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Tesla withdraws Alameda County lawsuit as Fremont plant operations normalize

Elon Musk and Co. sued the county a couple weeks ago to combat a stay-at-home order that temporarily halted production at its Fremont plant.

Tesla supercharger stations let Tesla drivers charge their electric vehicles.
The drama is over.
Stephen Shankland/CNET

Tesla made a lot of noise in the past couple weeks as it fought back against Alameda County's stay-at-home order, but hopefully, that's all in the past.

Reuters reported Wednesday the electric carmaker dropped a lawsuit against the county after the local government and Tesla agreed to a deal to reopen its plant in Fremont, California officially. Tesla CEO Elon Musk made headlines after he confirmed the company would openly defy the local stay-at-home order earlier this month. The order remained in place despite California allowing manufacturing to restart, and it left Tesla only able to operate basic minimum functions.

The lawsuit quickly came as Musk aired his grievances on Twitter and said the company would move its headquarters out of California. He also threatened to relocate Tesla production out of the state, and other states happily obliged to court the carmaker. Moving production remains a highly unlikely operation, however.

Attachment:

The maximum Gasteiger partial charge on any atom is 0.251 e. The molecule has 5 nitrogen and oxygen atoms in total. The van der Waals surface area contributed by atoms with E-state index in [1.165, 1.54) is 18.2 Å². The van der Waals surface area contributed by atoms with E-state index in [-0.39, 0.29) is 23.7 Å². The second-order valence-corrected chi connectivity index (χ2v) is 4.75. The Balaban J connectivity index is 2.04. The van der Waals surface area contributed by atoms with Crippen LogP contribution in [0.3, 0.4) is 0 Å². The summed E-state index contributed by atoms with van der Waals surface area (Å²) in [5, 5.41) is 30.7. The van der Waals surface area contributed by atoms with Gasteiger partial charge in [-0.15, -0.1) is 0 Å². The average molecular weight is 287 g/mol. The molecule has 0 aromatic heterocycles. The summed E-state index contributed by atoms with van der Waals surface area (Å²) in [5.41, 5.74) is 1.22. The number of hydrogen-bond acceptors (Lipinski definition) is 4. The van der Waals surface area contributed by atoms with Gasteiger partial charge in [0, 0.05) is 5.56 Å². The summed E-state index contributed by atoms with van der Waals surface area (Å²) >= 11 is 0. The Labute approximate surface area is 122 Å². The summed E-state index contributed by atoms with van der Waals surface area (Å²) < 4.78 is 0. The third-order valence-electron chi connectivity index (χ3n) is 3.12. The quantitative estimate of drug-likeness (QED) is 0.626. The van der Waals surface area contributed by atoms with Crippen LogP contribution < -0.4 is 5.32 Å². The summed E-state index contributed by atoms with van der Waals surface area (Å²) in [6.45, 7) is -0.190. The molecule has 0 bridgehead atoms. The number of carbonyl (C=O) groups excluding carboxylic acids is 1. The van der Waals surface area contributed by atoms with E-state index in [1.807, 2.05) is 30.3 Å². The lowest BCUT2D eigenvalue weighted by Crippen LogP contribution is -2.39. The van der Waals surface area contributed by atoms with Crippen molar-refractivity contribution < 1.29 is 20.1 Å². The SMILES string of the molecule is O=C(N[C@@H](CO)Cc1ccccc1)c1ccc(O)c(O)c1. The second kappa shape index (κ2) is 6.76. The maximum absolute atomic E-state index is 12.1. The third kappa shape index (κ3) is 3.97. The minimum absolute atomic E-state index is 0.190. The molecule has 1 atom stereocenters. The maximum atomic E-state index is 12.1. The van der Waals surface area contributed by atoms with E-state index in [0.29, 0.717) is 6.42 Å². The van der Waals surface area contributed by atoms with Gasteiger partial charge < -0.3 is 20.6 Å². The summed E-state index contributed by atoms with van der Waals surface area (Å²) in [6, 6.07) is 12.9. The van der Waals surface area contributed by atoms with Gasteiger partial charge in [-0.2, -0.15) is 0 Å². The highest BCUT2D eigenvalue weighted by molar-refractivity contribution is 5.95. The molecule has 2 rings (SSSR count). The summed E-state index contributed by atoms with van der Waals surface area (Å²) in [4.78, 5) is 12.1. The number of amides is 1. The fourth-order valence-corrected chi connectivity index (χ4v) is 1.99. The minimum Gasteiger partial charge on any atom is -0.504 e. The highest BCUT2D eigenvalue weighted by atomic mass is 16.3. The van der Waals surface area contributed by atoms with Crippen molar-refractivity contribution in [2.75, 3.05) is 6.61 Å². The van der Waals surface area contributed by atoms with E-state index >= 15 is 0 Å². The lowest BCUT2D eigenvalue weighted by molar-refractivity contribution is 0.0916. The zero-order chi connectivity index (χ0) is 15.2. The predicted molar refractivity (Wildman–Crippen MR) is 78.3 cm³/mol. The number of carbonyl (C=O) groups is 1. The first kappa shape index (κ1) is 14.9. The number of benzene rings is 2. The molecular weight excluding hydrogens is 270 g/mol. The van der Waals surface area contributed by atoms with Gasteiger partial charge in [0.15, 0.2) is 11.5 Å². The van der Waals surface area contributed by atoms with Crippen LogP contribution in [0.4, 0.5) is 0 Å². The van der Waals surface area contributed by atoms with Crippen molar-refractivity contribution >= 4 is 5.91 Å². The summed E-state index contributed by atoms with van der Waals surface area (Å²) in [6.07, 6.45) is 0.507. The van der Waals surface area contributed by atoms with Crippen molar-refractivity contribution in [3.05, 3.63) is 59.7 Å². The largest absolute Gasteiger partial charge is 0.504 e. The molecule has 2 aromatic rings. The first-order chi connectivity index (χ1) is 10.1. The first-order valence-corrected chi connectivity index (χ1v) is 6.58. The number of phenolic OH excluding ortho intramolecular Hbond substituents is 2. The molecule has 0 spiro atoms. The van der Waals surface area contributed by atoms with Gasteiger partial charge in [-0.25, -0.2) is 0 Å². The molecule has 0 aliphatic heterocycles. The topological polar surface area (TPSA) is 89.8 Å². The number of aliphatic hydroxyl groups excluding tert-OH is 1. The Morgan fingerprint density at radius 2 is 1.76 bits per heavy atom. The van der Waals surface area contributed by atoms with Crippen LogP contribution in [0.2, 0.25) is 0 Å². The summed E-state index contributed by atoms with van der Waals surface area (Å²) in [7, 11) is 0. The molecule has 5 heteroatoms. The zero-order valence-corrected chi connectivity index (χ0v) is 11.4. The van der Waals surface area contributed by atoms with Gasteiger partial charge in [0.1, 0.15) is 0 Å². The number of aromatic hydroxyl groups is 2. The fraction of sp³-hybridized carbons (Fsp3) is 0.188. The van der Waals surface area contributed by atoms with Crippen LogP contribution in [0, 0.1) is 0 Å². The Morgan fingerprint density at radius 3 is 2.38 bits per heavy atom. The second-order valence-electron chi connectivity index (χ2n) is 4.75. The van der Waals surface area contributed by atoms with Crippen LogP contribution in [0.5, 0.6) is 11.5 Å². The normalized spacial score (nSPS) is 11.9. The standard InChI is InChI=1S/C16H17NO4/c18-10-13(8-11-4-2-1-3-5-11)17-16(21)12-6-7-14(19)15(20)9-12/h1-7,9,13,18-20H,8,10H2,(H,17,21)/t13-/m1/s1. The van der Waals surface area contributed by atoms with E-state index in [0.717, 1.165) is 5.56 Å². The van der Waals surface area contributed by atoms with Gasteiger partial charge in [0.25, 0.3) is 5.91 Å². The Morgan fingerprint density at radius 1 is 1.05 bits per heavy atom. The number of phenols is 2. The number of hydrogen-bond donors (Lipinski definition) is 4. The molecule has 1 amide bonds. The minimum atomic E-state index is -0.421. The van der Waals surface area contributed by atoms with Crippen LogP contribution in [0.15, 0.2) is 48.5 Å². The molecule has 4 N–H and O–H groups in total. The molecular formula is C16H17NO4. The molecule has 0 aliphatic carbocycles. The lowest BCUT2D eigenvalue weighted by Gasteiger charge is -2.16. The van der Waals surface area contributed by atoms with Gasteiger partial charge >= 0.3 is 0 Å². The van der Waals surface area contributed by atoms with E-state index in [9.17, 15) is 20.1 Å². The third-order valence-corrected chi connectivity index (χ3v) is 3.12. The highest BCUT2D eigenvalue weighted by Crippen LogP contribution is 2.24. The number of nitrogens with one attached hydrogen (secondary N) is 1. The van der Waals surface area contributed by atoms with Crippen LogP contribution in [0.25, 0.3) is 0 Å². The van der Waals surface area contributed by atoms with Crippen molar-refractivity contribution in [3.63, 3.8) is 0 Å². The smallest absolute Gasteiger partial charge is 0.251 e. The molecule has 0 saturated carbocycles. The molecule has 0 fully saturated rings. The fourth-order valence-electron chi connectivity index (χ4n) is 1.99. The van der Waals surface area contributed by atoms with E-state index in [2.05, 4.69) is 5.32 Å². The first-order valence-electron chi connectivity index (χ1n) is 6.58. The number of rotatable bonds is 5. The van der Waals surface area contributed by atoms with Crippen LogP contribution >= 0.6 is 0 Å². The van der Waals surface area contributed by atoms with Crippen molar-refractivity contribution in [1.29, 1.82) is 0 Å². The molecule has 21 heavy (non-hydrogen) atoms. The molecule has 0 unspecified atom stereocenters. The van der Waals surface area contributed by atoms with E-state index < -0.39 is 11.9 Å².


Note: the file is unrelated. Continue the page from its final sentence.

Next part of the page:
Musk's direction restarted the plant for days before the county officially gave the automaker a green light. The two sides ultimately forged a deal, but local government officials also requested some changes to Tesla's Return to Work Playbook to ensure workers remained safe. The automaker is reportedly giving workers the option to take unpaid time off through the end of the month if they still feel uncomfortable returning to work. With the official furlough period over, workers won't be eligible for unemployment benefits.

Tesla did not immediately respond to a request for comment on the lawsuit's dismissal.

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